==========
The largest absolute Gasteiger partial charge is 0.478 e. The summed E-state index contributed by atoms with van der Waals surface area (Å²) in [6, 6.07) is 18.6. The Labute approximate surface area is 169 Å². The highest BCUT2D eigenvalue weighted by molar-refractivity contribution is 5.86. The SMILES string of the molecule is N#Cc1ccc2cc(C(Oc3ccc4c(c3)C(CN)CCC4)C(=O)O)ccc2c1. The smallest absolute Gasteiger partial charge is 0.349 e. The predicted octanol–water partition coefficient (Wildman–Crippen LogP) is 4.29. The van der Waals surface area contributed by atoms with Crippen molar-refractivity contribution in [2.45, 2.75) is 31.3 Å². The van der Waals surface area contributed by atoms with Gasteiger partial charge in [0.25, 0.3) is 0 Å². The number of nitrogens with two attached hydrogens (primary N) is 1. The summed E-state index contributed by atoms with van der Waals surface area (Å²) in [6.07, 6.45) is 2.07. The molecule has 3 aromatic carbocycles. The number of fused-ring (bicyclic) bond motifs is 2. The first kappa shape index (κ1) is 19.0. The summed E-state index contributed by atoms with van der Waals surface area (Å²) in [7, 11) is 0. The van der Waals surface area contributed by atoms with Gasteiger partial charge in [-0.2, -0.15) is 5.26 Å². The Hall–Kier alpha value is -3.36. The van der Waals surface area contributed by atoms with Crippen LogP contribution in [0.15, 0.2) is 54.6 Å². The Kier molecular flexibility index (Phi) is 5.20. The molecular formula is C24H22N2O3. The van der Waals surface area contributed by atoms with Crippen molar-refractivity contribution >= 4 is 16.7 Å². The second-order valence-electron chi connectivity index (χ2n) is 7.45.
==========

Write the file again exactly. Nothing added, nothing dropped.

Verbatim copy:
The largest absolute Gasteiger partial charge is 0.478 e. The summed E-state index contributed by atoms with van der Waals surface area (Å²) in [6, 6.07) is 18.6. The Labute approximate surface area is 169 Å². The highest BCUT2D eigenvalue weighted by molar-refractivity contribution is 5.86. The SMILES string of the molecule is N#Cc1ccc2cc(C(Oc3ccc4c(c3)C(CN)CCC4)C(=O)O)ccc2c1. The smallest absolute Gasteiger partial charge is 0.349 e. The predicted octanol–water partition coefficient (Wildman–Crippen LogP) is 4.29. The van der Waals surface area contributed by atoms with Crippen molar-refractivity contribution in [2.45, 2.75) is 31.3 Å². The van der Waals surface area contributed by atoms with Gasteiger partial charge in [0.25, 0.3) is 0 Å². The number of nitrogens with two attached hydrogens (primary N) is 1. The summed E-state index contributed by atoms with van der Waals surface area (Å²) in [6.07, 6.45) is 2.07. The molecule has 3 aromatic carbocycles. The number of fused-ring (bicyclic) bond motifs is 2. The first kappa shape index (κ1) is 19.0. The summed E-state index contributed by atoms with van der Waals surface area (Å²) in [7, 11) is 0. The van der Waals surface area contributed by atoms with Gasteiger partial charge in [-0.2, -0.15) is 5.26 Å². The Hall–Kier alpha value is -3.36. The van der Waals surface area contributed by atoms with Crippen LogP contribution in [0.15, 0.2) is 54.6 Å². The Kier molecular flexibility index (Phi) is 5.20. The molecular formula is C24H22N2O3. The van der Waals surface area contributed by atoms with Crippen molar-refractivity contribution >= 4 is 16.7 Å². The second-order valence-electron chi connectivity index (χ2n) is 7.45.